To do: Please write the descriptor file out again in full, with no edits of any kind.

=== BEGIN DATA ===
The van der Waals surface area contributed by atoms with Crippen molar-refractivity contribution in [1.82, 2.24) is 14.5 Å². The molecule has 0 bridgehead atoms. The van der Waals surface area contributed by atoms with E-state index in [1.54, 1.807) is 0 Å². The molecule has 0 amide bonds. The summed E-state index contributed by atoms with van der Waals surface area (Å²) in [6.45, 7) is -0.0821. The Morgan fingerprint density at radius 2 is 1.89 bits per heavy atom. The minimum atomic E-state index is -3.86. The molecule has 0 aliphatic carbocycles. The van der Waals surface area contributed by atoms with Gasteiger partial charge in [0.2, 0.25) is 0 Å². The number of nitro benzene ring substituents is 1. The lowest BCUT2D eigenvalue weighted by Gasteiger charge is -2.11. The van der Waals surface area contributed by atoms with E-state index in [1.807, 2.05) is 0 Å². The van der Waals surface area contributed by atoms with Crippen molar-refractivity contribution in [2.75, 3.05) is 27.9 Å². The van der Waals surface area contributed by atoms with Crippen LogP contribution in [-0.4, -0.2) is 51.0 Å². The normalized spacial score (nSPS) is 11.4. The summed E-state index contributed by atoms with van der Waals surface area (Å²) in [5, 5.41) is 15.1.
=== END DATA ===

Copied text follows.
The van der Waals surface area contributed by atoms with Crippen molar-refractivity contribution in [1.82, 2.24) is 14.5 Å². The molecule has 0 bridgehead atoms. The van der Waals surface area contributed by atoms with E-state index in [1.54, 1.807) is 0 Å². The molecule has 0 amide bonds. The summed E-state index contributed by atoms with van der Waals surface area (Å²) in [6.45, 7) is -0.0821. The Morgan fingerprint density at radius 2 is 1.89 bits per heavy atom. The minimum atomic E-state index is -3.86. The molecule has 0 aliphatic carbocycles. The van der Waals surface area contributed by atoms with Gasteiger partial charge in [0.2, 0.25) is 0 Å². The number of nitro benzene ring substituents is 1. The lowest BCUT2D eigenvalue weighted by Gasteiger charge is -2.11. The van der Waals surface area contributed by atoms with E-state index in [1.807, 2.05) is 0 Å². The van der Waals surface area contributed by atoms with Crippen molar-refractivity contribution in [2.75, 3.05) is 27.9 Å². The van der Waals surface area contributed by atoms with Crippen LogP contribution in [-0.4, -0.2) is 51.0 Å². The normalized spacial score (nSPS) is 11.4. The summed E-state index contributed by atoms with van der Waals surface area (Å²) in [5, 5.41) is 15.1.